In the previous issue of Critical Care, Scala and colleagues provide data that support the use of NPPV with early FBO performed by an experienced team in acutely decompensated COPD patients with hypercapnic en cephalopathy and an inability to spontaneously clear copious secretions [1]. They suggested safety and effective ness of this strategy including early therapeutic FBO during NPPV performed by an experienced team [1].

The authors performed a 12-month, prospective, matched case-control study including 15 decompensated COPD patients with copious secretion retention and hypercapnic encephalopathy due to community-acquired pneumonia who were undergoing NPPV and 15 controls intubated and receiving conventional mechanical ventilation [1]. They showed that the early suction of secretions with FBO may increase the chance of NPPV success (12 out of 15 patients avoided intubation) and that the method may be considered a potential alternative option to endotracheal intubation Interestingly, this innovative strategy including NPPV was not associated with major adverse events, such as complications related to a delayed (re)emergent intubation, cardiovascular events and pneumothorax. Improvement in arterial blood gases was similar in the two groups. This new approach reduces the rate of tracheostomy and the nosocomial infections associated with endotracheal intubation in comparison with a group of COPD patients treated with invasive mechanical ventilation. These data should be interpreted with caution, however, as the study was not powered for assessing the differences in the rate of tracheostomy and nosocomial infections between the groups. The hospital mortality, duration of hospitalisation and duration of ventilation were similar in the two groups.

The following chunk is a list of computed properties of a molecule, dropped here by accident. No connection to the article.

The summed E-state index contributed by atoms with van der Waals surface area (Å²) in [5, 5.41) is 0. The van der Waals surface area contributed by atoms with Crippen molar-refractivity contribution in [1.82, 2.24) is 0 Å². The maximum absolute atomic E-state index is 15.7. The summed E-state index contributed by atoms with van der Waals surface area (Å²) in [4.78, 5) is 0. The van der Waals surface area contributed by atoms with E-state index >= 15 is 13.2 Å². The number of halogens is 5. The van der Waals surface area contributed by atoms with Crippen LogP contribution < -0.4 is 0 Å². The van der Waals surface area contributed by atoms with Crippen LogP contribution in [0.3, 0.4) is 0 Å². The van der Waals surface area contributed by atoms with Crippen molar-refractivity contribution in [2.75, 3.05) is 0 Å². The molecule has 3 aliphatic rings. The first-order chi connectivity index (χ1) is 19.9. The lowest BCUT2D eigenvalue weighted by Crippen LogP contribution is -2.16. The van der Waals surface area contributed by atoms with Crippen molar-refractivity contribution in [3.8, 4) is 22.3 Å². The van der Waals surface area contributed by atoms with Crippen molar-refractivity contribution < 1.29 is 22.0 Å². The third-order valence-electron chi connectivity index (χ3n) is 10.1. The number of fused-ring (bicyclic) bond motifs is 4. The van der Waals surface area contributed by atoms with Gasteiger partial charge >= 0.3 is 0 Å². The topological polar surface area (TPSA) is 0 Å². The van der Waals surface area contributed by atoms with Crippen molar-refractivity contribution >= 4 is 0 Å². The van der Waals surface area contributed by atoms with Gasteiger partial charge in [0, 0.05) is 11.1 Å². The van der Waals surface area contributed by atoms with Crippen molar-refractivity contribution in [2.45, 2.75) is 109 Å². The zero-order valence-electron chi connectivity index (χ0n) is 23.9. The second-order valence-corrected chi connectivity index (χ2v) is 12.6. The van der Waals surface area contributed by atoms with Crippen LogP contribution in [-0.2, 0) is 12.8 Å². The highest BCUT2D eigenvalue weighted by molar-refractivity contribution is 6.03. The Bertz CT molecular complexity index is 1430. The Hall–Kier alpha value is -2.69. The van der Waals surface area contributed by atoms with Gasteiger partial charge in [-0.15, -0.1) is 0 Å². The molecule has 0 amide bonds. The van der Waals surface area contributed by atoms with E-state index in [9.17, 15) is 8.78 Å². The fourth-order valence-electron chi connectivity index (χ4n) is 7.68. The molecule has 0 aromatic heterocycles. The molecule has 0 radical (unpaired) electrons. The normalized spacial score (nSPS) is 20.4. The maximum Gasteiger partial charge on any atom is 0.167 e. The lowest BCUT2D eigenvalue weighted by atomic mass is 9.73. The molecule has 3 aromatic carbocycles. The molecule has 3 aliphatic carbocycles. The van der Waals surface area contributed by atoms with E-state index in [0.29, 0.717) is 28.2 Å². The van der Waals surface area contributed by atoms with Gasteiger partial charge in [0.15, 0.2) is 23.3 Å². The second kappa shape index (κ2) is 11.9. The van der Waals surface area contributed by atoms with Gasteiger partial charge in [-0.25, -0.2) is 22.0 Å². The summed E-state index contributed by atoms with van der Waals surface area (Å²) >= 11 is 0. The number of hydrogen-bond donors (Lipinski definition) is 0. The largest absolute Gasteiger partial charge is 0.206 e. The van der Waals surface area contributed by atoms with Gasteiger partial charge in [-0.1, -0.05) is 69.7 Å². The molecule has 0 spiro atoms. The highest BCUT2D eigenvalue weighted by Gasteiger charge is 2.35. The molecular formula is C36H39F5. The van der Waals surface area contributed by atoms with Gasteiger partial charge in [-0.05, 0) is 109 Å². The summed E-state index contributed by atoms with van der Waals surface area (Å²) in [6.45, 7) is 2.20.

Despite the great interest of these findings for all practicing clinicians, the present study is a case-control design using observational data and a lack of randomization [1], which may bias results in favour of the treatment under investigation. Moreover, the two groups were treated in two different units: the patients in the NPPV group were treated in a centre with important expertise and experience in the field of NPPV and FBO techniques, and the patients in the control group (intubated and controlled ventilation) were treated in another unit with less experience - hence limiting the generalisability of the conclusions, as indicated by the authors themselves. This difference may bias results in favour of the new strategy using NPPV with FBO under investigation. The findings may thus not be reproducible in units less experienced in NPPV. Criticism may be also directed towards the choice of the control group including patients treated initially with invasive ventilation who had not previously received NPPV. One could argue that a comparison between NPPV plus FBO and NPPV alone may have been a more appropriate design to address the clinical outcomes of the study.